We live in a world increasingly driven by scientific and technological innovation. Never before has there been a greater need for individuals with strong education in the sciences to bring their knowledge, experience, and perspectives to business, government, industry, administration, teaching, journalism, and a host of other fields. Some funding agencies support training programs that include training in administration, teaching, and ethics as ways of enhancing the scientific research enterprise and laying the groundwork for alternative careers. Such programs need to become much more pervasive. An education in science should be seen as excellent preparation for a multitude of diverse careers in which a science education is essential. The Internet provides unprecedented opportunities for communicating information on science-based careers without any geographical restrictions. Indeed, the very existence of Science?s Next Wave and this virtual forum is an encouraging sign that a new ?tree of science" is taking root.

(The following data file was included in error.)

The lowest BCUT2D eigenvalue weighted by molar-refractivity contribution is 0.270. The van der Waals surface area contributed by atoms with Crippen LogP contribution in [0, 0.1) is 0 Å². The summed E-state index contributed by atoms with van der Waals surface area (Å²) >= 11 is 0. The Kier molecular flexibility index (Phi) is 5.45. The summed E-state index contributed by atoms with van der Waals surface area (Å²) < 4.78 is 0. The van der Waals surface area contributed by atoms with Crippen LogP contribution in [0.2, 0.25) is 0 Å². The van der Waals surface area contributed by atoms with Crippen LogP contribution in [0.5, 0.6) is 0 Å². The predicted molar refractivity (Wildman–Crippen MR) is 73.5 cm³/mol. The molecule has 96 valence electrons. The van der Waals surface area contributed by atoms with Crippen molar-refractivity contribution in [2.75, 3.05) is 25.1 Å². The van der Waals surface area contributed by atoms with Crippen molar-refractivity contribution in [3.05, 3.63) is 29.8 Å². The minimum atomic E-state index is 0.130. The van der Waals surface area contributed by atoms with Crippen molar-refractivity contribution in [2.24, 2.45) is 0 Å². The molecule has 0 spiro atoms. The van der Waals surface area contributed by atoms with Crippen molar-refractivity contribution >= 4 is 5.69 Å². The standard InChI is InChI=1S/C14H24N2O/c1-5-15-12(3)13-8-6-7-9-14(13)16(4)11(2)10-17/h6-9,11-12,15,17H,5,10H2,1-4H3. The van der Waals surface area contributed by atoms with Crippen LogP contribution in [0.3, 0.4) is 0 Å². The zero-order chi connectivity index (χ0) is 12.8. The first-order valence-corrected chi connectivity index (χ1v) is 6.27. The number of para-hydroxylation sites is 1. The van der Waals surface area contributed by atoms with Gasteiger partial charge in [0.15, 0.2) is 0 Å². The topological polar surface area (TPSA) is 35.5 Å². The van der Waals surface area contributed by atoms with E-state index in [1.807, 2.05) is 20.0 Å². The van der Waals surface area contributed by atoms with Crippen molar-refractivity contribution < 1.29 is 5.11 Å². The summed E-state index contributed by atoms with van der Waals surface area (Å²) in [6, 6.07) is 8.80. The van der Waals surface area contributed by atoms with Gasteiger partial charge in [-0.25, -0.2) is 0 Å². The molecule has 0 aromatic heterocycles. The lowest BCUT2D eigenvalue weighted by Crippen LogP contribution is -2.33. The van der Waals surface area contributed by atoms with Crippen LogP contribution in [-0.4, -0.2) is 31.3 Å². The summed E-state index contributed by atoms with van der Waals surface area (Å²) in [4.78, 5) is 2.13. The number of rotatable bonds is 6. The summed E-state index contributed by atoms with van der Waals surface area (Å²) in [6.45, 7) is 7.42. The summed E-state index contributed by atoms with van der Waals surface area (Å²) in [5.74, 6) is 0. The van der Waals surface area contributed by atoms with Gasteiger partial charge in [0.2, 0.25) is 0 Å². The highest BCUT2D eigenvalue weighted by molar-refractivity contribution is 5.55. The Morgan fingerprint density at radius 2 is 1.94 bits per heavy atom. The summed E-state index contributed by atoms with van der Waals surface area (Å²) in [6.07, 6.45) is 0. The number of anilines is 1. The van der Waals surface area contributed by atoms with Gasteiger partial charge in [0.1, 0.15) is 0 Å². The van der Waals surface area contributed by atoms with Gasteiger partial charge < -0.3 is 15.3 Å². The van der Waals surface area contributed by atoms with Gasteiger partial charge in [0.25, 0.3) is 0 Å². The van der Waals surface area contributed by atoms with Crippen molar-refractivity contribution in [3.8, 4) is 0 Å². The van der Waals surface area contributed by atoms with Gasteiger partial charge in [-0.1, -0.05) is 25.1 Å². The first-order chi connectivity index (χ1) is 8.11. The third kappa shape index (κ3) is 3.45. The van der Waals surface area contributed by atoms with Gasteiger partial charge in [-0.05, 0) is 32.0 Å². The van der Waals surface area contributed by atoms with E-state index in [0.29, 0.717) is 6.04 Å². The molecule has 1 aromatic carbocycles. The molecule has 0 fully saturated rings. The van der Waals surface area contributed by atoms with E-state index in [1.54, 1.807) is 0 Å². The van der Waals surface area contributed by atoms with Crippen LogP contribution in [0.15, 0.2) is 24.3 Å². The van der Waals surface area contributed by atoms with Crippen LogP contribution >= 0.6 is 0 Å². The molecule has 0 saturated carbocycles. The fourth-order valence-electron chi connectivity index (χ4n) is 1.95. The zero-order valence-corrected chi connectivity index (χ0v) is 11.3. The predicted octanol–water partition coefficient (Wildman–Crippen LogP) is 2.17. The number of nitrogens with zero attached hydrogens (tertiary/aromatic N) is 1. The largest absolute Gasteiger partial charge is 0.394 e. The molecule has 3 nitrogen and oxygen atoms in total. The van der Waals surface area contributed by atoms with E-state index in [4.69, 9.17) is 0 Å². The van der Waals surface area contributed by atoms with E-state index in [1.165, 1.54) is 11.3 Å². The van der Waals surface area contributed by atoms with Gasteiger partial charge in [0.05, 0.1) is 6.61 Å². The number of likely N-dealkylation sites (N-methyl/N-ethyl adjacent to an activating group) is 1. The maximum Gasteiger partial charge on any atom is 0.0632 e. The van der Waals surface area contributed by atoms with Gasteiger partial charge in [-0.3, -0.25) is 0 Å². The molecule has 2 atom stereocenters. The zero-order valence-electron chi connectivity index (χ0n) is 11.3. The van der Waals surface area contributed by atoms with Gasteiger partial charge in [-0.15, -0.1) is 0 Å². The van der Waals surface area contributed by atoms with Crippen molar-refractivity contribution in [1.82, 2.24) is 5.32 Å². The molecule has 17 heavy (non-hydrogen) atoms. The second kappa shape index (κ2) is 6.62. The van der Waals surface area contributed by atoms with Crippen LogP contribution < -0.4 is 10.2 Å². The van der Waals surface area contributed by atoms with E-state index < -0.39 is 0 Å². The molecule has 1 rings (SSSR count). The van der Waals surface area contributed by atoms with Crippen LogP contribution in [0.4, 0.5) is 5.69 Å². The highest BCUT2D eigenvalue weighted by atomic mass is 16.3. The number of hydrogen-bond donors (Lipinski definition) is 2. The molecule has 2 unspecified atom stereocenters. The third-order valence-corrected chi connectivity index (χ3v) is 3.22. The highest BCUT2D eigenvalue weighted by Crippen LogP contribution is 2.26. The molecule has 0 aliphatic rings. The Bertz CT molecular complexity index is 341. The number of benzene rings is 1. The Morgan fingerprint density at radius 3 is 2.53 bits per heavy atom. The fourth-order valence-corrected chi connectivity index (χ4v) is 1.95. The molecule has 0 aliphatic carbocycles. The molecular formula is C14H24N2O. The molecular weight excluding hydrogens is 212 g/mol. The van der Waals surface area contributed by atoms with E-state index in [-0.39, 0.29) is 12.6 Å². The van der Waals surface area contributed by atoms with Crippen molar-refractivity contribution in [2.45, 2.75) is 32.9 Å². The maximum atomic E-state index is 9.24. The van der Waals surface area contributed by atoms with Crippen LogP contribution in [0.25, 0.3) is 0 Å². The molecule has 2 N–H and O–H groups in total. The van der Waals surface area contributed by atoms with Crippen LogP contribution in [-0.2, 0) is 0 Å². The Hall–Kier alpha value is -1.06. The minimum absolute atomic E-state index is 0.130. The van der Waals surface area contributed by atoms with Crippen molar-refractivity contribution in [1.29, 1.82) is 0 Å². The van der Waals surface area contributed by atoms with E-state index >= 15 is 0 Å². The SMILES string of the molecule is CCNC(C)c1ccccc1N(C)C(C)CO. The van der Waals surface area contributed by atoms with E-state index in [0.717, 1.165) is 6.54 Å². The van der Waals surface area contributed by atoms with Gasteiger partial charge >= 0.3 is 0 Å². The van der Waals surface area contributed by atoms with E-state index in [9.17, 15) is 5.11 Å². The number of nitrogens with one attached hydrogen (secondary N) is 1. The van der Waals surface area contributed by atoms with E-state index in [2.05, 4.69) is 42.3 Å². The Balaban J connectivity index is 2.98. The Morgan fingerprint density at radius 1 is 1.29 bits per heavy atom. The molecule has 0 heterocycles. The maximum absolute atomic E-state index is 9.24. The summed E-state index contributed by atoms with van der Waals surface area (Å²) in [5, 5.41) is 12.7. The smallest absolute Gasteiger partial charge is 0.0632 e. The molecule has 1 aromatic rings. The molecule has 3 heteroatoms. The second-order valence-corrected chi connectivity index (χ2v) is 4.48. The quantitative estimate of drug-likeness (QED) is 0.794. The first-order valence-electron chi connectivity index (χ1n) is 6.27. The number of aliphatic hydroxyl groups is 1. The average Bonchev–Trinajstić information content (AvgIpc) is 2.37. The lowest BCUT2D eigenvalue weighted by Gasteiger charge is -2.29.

Are there too many postdocs? My own feeling is that the current number of postdocs in the life sciences is about right. Yes, the climb to the upper branches of science is hard and will be attained only by a minority of postdocs. This is part of the risk involved in pursuing a research career--part of the risk involved in all ambitious human endeavors--and I do not believe that policy-makers should react to this freely taken risk through measures that restrict individual choice. I think that the impulse to pursue science as a career is often akin to the impulse that drives a young painter, writer, or dancer--that the impulse to unravel and understand deep patterns in nature is akin to the impulse to create resonant patterns in color, words, or music. The young scientist and artist alike find intellectual and emotional challenges and rewards in their fields that they feel they can find nowhere else; these rewards cannot be quantified, yet they need to be part of our discussion in this forum.